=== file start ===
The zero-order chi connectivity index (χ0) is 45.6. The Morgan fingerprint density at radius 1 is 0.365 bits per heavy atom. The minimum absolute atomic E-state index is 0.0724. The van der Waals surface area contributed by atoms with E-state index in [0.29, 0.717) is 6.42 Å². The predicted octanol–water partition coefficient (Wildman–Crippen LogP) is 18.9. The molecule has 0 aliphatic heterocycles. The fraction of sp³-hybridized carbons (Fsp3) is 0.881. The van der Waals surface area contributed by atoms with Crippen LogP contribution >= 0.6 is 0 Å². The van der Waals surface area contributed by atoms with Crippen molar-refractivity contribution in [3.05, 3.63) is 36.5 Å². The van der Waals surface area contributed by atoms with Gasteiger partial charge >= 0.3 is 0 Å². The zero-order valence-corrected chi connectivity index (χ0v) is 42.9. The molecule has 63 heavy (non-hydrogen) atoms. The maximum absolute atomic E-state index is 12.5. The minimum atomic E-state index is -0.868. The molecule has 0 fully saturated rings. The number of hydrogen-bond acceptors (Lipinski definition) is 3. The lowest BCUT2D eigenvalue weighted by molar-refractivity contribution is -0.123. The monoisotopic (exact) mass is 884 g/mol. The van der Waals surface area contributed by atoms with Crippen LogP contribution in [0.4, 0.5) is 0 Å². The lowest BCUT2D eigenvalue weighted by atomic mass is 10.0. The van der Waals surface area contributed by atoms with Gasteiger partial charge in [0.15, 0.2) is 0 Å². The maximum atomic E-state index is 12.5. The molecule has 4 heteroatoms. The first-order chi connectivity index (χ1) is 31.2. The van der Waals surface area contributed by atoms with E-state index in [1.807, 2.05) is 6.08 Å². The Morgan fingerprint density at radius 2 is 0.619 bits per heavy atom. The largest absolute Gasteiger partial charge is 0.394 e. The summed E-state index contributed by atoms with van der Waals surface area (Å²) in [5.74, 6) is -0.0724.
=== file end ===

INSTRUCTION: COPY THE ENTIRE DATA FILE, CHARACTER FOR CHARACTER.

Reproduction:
The zero-order chi connectivity index (χ0) is 45.6. The Morgan fingerprint density at radius 1 is 0.365 bits per heavy atom. The minimum absolute atomic E-state index is 0.0724. The van der Waals surface area contributed by atoms with E-state index in [0.29, 0.717) is 6.42 Å². The predicted octanol–water partition coefficient (Wildman–Crippen LogP) is 18.9. The molecule has 0 aliphatic heterocycles. The fraction of sp³-hybridized carbons (Fsp3) is 0.881. The van der Waals surface area contributed by atoms with Crippen LogP contribution >= 0.6 is 0 Å². The van der Waals surface area contributed by atoms with Crippen molar-refractivity contribution in [3.05, 3.63) is 36.5 Å². The van der Waals surface area contributed by atoms with Gasteiger partial charge >= 0.3 is 0 Å². The zero-order valence-corrected chi connectivity index (χ0v) is 42.9. The molecule has 63 heavy (non-hydrogen) atoms. The maximum absolute atomic E-state index is 12.5. The minimum atomic E-state index is -0.868. The molecule has 0 fully saturated rings. The number of hydrogen-bond acceptors (Lipinski definition) is 3. The lowest BCUT2D eigenvalue weighted by molar-refractivity contribution is -0.123. The monoisotopic (exact) mass is 884 g/mol. The van der Waals surface area contributed by atoms with Crippen LogP contribution in [0.4, 0.5) is 0 Å². The lowest BCUT2D eigenvalue weighted by atomic mass is 10.0. The van der Waals surface area contributed by atoms with Gasteiger partial charge in [0.15, 0.2) is 0 Å². The maximum atomic E-state index is 12.5. The molecule has 4 heteroatoms. The first-order chi connectivity index (χ1) is 31.2. The van der Waals surface area contributed by atoms with E-state index in [1.807, 2.05) is 6.08 Å². The Morgan fingerprint density at radius 2 is 0.619 bits per heavy atom. The largest absolute Gasteiger partial charge is 0.394 e. The summed E-state index contributed by atoms with van der Waals surface area (Å²) in [5.74, 6) is -0.0724.